The String of Shoes

Find the best ones in the most unlikely places

“Did you just see what I saw, Brenda?” Spencer asked, looking in his rear view mirror.

“I don’t know what you were looking at, so no, I didn’t.”

Spencer arched his back to stretch his upper body.

“Eh, never mind. It’s just my mind playing tricks. Maybe it’s time for a break. It’s been, what, 200 miles since we stopped?”

“About that, yeah, good idea. I’ve gotta go, too.”

“Hunh. There’s another,” said Spencer.

“Another what?”

“Another pair of shoes along the road.”

“What’s odd about that? People get a flat, stop and unload their trunks, and accidentally leave behind clothes or tools or shoes or something.”

“No, this is different. For the last 50 miles, there’ve been pairs of shoes and single shoes on the side of the road – about every 3 or 4…Whoop, there’s another pair. Ya see them? Red high heels it looked like.”

“Yeah, I did,” she said as she dropped her heels from the dashboard, and slipped her tennis shoes on. “Hmm. What do you make of it?”

“Probably kids playing a prank. You never know. It’s Wisconsin. Whadya expect?”

“Hey, hey, careful now,” Brenda said. “We Cheeseheads have a dry sense of humor. Come to think of it, we were a bit quirk…hey hey hey, stop. I like those shoes. Those were high-top Tweety Bird shoes. I haven’t had a pair of those for ages and I’ve been looking for some all over. They don’t make ‘em anymore.”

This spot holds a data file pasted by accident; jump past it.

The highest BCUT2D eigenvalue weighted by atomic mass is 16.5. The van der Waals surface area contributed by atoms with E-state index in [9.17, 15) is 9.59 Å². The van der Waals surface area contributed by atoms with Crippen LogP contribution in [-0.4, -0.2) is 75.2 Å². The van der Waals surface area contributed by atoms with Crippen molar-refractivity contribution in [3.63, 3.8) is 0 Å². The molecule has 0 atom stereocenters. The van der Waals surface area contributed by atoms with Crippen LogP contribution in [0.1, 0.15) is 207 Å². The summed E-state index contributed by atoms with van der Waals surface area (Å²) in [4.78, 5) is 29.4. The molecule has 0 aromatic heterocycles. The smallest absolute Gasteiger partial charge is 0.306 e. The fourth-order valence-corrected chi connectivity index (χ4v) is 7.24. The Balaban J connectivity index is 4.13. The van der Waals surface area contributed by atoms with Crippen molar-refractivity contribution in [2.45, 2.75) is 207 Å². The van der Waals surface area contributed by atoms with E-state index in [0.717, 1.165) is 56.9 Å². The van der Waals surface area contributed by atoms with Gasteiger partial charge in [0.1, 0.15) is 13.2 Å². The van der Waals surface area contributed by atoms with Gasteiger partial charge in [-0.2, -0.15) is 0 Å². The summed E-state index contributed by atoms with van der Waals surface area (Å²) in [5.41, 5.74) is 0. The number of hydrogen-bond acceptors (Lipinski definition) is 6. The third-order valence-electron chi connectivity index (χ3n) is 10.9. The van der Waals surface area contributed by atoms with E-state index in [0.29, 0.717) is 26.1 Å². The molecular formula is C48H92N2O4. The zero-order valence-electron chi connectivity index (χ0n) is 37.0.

Spencer looked in his mirror, flipped on his turn signal, and pulled to the side. He backed up a hundred feet on the shoulder until he saw another car pop over the horizon. He thought about all the reasons this was a silly idea, including the shoes possibly not being her size, but stayed silent.

“There you go. Have at it. I think I can still …”

Before he was finished, Brenda was out the door and running towards the sneakers.

“Come on, Brenda, come on,” Spencer said as he checked his mirrors and drummed on the steering wheel.

Brenda got back in the car and said, “Let’s go find that Rest Stop. I’ve gotta go.”

She put on her new shoes, “They fit perfect. Thanks for stopping, Spence.”

“Where’re your other shoes?” he asked as he pulled onto the highway.

“Back there. One for one trade. Seems fair to me. I can’t believe my luck. I absolutely love these, Spencer.”

“And, it looks like the car that just rounded that hill had the same idea. They’re stopping too.”

Brenda looked back and saw as a woman got out of the passenger side.

“That’s pretty cool,” Brenda said after she was facing the front again.

“Mmm hmm,” said Spencer, not telling her about that passenger just darting into the nearby woods for what was probably an impromptu potty break.

No need to steal Brenda’s shoe thunder.


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